UF's business program rebounds in rankings

Published: Friday, April 1, 2005 at 6:01 a.m.
Last Modified: Thursday, March 31, 2005 at 11:20 p.m.
The University of Florida's graduate research program in the College of Medicine slid six spots in U.S. News & World Reports' annual rankings of the best graduate schools released Thursday, while UF's MBA program in the Warrington College of Business rebounded considerably from last year's dismal showing.
Richard Moyer, the senior associate dean for research development in the College of Medicine, said he has not seen the results and could not say why the college's graduate research program dropped from 40 to 46 in this year's rankings - the largest decrease of all of UF's graduate programs evaluated. The college's graduate program in primary care, however, popped into the top 50 for the first time in a tie for 48.
"These things are dynamic," Moyer said. "They go up one year and then down the next."
U.S. News & World Report rankings are something higher education administrators around the country love to hate. When the rankings are good, they often take credit for building strong programs. When the scores aren't so hot, many question the criteria U.S. News uses to assess them, which can vary depending on the program.
The biggest mover on the charts for UF was the business school's master of business administration program. When two-thirds of the graduating class couldn't immediately find jobs last summer, the program dropped 26 places into a tie for 53rd.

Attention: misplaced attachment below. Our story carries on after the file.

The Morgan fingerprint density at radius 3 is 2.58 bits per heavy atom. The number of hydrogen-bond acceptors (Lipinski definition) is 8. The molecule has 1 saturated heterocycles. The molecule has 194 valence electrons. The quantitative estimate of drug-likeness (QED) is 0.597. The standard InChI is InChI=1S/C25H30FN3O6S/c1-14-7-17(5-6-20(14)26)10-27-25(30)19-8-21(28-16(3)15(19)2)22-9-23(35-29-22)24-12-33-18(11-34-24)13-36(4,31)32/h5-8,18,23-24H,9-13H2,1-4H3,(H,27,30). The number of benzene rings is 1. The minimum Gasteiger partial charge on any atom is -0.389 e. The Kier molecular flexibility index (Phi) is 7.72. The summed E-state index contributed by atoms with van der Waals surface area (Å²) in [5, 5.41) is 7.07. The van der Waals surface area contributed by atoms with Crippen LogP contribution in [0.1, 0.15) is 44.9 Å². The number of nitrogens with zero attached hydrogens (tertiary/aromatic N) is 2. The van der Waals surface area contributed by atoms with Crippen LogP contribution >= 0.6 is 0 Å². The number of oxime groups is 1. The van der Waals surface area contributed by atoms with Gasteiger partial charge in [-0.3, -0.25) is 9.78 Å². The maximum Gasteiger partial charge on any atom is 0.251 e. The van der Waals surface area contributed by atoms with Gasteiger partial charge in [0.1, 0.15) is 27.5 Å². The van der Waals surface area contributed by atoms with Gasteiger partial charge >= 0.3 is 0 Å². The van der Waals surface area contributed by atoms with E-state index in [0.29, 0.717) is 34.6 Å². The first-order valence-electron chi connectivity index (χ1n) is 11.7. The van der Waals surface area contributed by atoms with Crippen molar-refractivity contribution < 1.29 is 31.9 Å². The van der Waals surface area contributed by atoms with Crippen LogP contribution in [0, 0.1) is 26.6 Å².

But by forging new partnerships in the corporate community, committing to a comprehensive recruitment effort and establishing new scholarships, the MBA program jumped 11 spots into a tie for 42nd.
Even so, salaries for those getting jobs upon graduation remain more than $40,000 less than for students with degrees from the top institutions of Harvard University, Stanford University and the University of Pennsylvania.
"That's just the never-ending fight of being in the South," said Alex Sevilla, director of UF's MBA program.
UF's pharmacy program and criminology program, only developed last year, pulled in the highest marks. Both graduate programs came in at a tie for 11th, although the rankings were compiled solely from a survey of peer institutions.
Lonn Lanza-Kaduce, chairman of UF's department of criminology, law and society, acknowledged that a scarcity of graduate programs in criminology might have played a role in putting UF in the top tier after only one year. But he added that UF's criminology program is actively pursuing top Ph.D. candidates - and has even begun to compete against the highest ranking programs for students.
"We're good, but there aren't that many either," Lanza-Kaduce said.
The College of Education graduate program slipped one spot from 24 to 25. The College of Engineering's graduate programs moved up a notch to 25.
Graduate programs in the College of Law edged up two spots for the second year in a row landing at 41 - a trend Dean Bob Jerry attributes to a strong faculty. It's tax program is considered No. 2 in the country, second only to New York University.
"I think we are going in the right direction," Jerry said.
The magazine with a full listing of the most recent graduate rankings officially hits newsstands Monday. The magazine's Web site is www.usnews.com.
Janine Young Sikes can be reached at 337-0327 or sikesj@gvillesun.com.

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